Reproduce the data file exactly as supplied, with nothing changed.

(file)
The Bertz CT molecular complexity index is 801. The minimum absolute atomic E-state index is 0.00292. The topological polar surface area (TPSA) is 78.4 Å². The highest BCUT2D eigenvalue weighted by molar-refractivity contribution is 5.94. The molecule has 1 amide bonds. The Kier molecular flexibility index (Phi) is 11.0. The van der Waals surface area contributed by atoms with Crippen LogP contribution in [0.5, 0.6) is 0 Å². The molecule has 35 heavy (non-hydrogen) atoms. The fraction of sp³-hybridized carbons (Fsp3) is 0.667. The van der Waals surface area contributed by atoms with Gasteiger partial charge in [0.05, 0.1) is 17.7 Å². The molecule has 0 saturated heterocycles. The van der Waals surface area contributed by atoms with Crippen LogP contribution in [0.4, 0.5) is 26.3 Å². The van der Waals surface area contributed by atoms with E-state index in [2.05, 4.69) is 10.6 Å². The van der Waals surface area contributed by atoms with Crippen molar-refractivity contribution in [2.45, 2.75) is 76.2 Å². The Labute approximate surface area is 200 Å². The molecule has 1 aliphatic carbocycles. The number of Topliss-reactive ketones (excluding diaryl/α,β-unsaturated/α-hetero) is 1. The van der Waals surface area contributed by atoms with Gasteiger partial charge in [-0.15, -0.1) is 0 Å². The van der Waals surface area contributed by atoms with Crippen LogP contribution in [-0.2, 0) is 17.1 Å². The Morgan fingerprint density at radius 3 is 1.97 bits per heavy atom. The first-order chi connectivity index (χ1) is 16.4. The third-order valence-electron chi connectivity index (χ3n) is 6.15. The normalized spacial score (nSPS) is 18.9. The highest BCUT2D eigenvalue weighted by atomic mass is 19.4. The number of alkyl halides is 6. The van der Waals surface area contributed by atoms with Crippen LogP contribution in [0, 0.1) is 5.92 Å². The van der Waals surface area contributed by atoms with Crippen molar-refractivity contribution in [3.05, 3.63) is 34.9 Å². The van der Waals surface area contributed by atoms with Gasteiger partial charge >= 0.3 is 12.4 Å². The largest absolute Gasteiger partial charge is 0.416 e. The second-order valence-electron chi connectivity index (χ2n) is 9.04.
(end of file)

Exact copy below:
The Bertz CT molecular complexity index is 801. The minimum absolute atomic E-state index is 0.00292. The topological polar surface area (TPSA) is 78.4 Å². The highest BCUT2D eigenvalue weighted by molar-refractivity contribution is 5.94. The molecule has 1 amide bonds. The Kier molecular flexibility index (Phi) is 11.0. The van der Waals surface area contributed by atoms with Crippen LogP contribution in [0.5, 0.6) is 0 Å². The molecule has 35 heavy (non-hydrogen) atoms. The fraction of sp³-hybridized carbons (Fsp3) is 0.667. The van der Waals surface area contributed by atoms with Gasteiger partial charge in [0.05, 0.1) is 17.7 Å². The molecule has 0 saturated heterocycles. The van der Waals surface area contributed by atoms with Crippen LogP contribution in [0.4, 0.5) is 26.3 Å². The van der Waals surface area contributed by atoms with E-state index in [2.05, 4.69) is 10.6 Å². The van der Waals surface area contributed by atoms with Crippen molar-refractivity contribution in [2.45, 2.75) is 76.2 Å². The Labute approximate surface area is 200 Å². The molecule has 1 aliphatic carbocycles. The number of Topliss-reactive ketones (excluding diaryl/α,β-unsaturated/α-hetero) is 1. The van der Waals surface area contributed by atoms with Gasteiger partial charge in [-0.15, -0.1) is 0 Å². The van der Waals surface area contributed by atoms with Crippen LogP contribution in [-0.2, 0) is 17.1 Å². The Morgan fingerprint density at radius 3 is 1.97 bits per heavy atom. The first-order chi connectivity index (χ1) is 16.4. The third-order valence-electron chi connectivity index (χ3n) is 6.15. The normalized spacial score (nSPS) is 18.9. The highest BCUT2D eigenvalue weighted by atomic mass is 19.4. The number of alkyl halides is 6. The van der Waals surface area contributed by atoms with Crippen LogP contribution in [0, 0.1) is 5.92 Å². The van der Waals surface area contributed by atoms with Crippen molar-refractivity contribution in [3.05, 3.63) is 34.9 Å². The van der Waals surface area contributed by atoms with Gasteiger partial charge >= 0.3 is 12.4 Å². The largest absolute Gasteiger partial charge is 0.416 e. The second-order valence-electron chi connectivity index (χ2n) is 9.04.